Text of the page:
Author's Note: Utter boredom plus a spare computer plus one scrap of a Fantasia Barrino song stuck in my head equals, well, this.
I have every reason in the galaxy to be grateful to my Master.
I had been lost in a sea of lies--I had grown so used to the evil around me that I barely even understood it was wrong until my Master came for me. He rescued me from a life that I could not have escaped on my own. I had no future--I had nothing--until he appeared, almost out of nowhere, and took me away. Sometimes I wonder, deep down, if I've done enough to repay him for all that.
But I do try--really, I do. I understand that he took a chance on me, but surely I've put his fears to rest by now. We work perfectly as a team, and I wouldn't have it any other way.
As I said, I have every reason to be grateful to Lord Sidious.
The first time I sat down with him, I was shocked at the things he said. I left hurriedly, because I didn't want to confront the infirmities within my precious Order. But I couldn't stop my mind from wandering that night, and always all I could think of his words. It seemed amazing to me that he, a civilian and a politician, could know so much about the Jedi. And he was right in his critiques--he was always right. I had been blinded to the lies of the Jedi, and he had almost literally opened my eyes. The very next day, I saw dozens of examples of exactly the flaws he had pointed out, and each time it happened, I felt a tiny burst of forbidden excitement explode somewhere inside me. I had grown up with the Jedi tenets branded in my mind for so long, it was difficult to see anything else--even as a prisoner will grow used to his chains over time--but on that day I felt as though I had been liberated.
I asked for more, the very next time I saw him.
Lord Sidious was destined to rise to greater heights--that was no great secret. I was only lucky enough that he chose to take me with him. I didn't realize how much I had been lacking in my education until he showed me the feats that the light side of the Force could not manage. It was surprisingly easy to master these--I wondered at this, until he told me that I had been practicing unconsciously ever since I had become a Jedi. Each time I grew angry and used the Force with that feeling, I had been teaching myself in his absence. Before, I had been forced to feel ashamed each time I had fought with my rage--now, Lord Sidious allowed me to use the power I had been granted from birth, and praised me in it.
My secret thirst for the knowledge he had slowly grew into an obsession. As the months went by, I saw less and less of other Jedi; I spent more time at the Senate House in that year than I had in all the rest of my life put together. I wanted--I needed--his approval. He possessed something that I did not, and I wanted it so desperately that, at times, I could almost taste it.
And then finally, when he felt I was ready, he offered me the chance to become his apprentice.
Only briefly did I think of Obi-Wan, waiting for me at the Temple. I could not deny that we had grown to be more than just student and Master over the years, but lately he had been pushing me away whenever I tried to get close to him. I was young, but I was not so foolish that I could not understand where my best interests lay. And so I accepted, with all my heart.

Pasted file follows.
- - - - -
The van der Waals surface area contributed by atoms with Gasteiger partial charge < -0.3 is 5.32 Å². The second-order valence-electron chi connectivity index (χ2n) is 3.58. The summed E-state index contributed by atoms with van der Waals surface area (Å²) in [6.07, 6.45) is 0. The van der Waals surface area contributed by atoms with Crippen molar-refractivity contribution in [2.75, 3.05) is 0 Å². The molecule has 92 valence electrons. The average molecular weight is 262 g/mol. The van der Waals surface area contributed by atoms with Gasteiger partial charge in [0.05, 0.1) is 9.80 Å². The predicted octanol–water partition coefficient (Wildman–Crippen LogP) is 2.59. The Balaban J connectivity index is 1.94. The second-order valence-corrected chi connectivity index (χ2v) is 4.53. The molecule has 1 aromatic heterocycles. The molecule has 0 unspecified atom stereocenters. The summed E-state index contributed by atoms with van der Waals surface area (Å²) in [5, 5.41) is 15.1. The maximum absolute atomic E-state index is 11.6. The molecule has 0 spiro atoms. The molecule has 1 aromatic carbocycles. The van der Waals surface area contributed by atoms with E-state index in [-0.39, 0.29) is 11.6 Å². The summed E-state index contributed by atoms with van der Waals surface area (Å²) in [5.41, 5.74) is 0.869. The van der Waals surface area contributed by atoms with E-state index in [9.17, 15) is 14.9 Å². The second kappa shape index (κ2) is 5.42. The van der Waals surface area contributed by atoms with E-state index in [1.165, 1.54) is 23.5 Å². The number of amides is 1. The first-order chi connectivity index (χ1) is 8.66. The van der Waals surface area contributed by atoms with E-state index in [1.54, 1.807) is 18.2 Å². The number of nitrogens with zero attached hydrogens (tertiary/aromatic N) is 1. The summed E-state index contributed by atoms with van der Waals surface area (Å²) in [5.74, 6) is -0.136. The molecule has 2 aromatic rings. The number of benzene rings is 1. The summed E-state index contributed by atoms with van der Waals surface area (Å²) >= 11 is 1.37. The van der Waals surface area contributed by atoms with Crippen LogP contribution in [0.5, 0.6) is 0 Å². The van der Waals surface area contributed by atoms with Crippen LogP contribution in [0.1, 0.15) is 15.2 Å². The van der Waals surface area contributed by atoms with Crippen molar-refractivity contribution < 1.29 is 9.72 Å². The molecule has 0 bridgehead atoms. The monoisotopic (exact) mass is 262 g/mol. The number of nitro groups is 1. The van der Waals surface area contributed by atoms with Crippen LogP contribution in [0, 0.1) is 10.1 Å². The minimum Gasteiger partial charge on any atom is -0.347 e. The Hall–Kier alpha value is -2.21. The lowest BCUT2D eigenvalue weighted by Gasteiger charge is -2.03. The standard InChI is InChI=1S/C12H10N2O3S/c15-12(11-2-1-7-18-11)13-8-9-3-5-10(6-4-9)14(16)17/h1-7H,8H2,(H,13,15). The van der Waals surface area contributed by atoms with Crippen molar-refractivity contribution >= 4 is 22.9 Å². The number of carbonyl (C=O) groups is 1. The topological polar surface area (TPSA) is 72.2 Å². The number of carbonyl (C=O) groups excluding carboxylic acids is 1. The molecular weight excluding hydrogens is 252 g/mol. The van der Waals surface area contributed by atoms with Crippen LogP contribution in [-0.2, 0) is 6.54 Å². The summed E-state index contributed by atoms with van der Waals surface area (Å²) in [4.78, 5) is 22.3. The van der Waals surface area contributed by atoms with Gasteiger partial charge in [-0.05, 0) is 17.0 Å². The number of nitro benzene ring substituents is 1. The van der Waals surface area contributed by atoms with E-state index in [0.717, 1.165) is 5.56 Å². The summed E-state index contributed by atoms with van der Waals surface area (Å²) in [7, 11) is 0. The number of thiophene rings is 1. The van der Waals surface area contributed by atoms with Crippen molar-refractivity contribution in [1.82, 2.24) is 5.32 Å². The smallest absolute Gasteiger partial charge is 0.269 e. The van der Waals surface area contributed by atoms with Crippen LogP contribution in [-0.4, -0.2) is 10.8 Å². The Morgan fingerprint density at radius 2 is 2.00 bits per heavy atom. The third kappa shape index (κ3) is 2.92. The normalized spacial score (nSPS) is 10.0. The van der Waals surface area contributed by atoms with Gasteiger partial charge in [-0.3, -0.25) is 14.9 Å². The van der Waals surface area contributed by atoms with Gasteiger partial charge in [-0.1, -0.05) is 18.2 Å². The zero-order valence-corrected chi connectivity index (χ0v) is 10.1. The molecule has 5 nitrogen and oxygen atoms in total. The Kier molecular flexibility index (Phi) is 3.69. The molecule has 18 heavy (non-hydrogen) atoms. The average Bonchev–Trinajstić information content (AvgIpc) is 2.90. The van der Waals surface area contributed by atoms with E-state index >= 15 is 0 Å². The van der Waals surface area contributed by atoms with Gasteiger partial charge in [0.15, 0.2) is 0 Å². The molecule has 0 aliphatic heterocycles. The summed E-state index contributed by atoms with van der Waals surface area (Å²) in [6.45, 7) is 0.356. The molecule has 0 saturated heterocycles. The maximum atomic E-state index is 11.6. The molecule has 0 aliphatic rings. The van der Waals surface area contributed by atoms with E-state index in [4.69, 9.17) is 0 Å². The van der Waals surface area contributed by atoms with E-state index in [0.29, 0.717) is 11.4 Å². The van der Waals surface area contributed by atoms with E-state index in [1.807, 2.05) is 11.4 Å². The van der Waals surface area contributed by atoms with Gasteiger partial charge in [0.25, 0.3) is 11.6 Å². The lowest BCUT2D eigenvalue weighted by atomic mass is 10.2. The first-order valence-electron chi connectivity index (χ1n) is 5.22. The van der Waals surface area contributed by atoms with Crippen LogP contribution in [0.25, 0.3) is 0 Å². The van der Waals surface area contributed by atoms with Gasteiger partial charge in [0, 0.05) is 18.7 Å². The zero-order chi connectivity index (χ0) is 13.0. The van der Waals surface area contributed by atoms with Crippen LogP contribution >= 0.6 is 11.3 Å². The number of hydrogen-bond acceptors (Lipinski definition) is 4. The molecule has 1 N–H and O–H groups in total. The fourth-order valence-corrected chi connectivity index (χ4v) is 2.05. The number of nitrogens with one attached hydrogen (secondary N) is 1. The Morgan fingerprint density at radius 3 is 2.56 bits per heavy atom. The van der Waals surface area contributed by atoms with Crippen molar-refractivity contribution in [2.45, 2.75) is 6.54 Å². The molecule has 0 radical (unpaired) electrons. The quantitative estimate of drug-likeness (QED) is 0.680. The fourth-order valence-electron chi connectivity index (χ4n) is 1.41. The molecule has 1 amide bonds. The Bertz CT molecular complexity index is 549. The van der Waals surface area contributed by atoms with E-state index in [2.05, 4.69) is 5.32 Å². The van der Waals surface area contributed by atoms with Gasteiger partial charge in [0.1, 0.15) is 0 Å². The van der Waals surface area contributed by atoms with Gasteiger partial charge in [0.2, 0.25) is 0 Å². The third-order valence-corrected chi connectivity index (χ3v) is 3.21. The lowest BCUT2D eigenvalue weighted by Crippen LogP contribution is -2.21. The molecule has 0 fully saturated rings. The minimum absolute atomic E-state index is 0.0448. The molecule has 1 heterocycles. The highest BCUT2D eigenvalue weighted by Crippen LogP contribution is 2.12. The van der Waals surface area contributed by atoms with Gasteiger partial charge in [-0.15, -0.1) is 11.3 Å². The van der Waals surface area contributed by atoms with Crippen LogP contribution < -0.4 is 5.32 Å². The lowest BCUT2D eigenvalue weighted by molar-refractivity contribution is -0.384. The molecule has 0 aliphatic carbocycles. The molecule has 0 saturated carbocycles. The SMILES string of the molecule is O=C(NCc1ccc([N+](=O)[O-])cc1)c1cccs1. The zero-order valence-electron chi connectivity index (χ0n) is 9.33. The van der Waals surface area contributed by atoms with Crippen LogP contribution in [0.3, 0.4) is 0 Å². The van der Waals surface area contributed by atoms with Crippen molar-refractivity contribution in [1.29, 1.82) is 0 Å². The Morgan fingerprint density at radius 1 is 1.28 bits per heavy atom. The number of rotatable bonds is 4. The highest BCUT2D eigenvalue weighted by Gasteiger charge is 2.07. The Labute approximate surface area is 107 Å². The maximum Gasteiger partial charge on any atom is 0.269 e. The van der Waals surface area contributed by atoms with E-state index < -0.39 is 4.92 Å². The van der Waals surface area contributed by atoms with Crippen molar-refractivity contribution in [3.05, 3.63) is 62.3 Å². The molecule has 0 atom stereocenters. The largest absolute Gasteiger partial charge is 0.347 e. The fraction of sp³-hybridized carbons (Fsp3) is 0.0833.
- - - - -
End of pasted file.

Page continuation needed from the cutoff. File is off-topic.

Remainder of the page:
I have come so far since then. My Master built an empire, with myself at his side, and we accomplished what that pathetic bunch of whining senators could never have done: we restored peace. We eliminated the troublemakers that would have disrupted the newly-found balance, and the galaxy was the better for it. And all the while I was the Emperor's right hand--truly, I was the Chosen One.
Now I kneel before my Master, secure in the knowledge that I have done right. I shudder when I think where my life would have ended, had it not been for his generosity. He has taken me farther than I ever could have come on my own, especially with Kenobi dragging me down.
I was rescued from Kenobi's trap just in the nick of time, I realize that now. Had I been allowed to follow the instincts they had given me and gone to him, tried to speak with him, perhaps none of this would have come about. Lord Sidious was the only person who could teach me as I needed to be taught--all Kenobi ever did for me was hold me back.
But as I kneel, I look into my Master's face, disfigured long ago from old age and the strain of hiding such a power as the Dark Side. And through it I think I see, just for an instant, the face of a man with light blue eyes and ginger hair and a kind expression.
Lord Sidious taught me well; but I feel nothing for him but respect and reverence, and I will never do otherwise. His feelings toward me vary at times, but I know the same holds for him as well: his heart is cold, as mine is not, and he will never care for me. It is a great fault of mine that I cannot feel the same detachment from my baser emotions.
Obi-Wan Kenobi lied to me, tricked me, hurt me, and used me. He deserved a far more painful death than the one I provided.
But he did love me. And I did love him back, once upon a time. It is the one thing my Master can never give me.
In the darkest time of night sometimes I feel a raw, gnawing pain inside my mind, so powerful that at times it is physical. I know its cause, but I will never tell anyone. The truth is not for everyone's ears--it is my curse only.
Because the truth is, I miss him.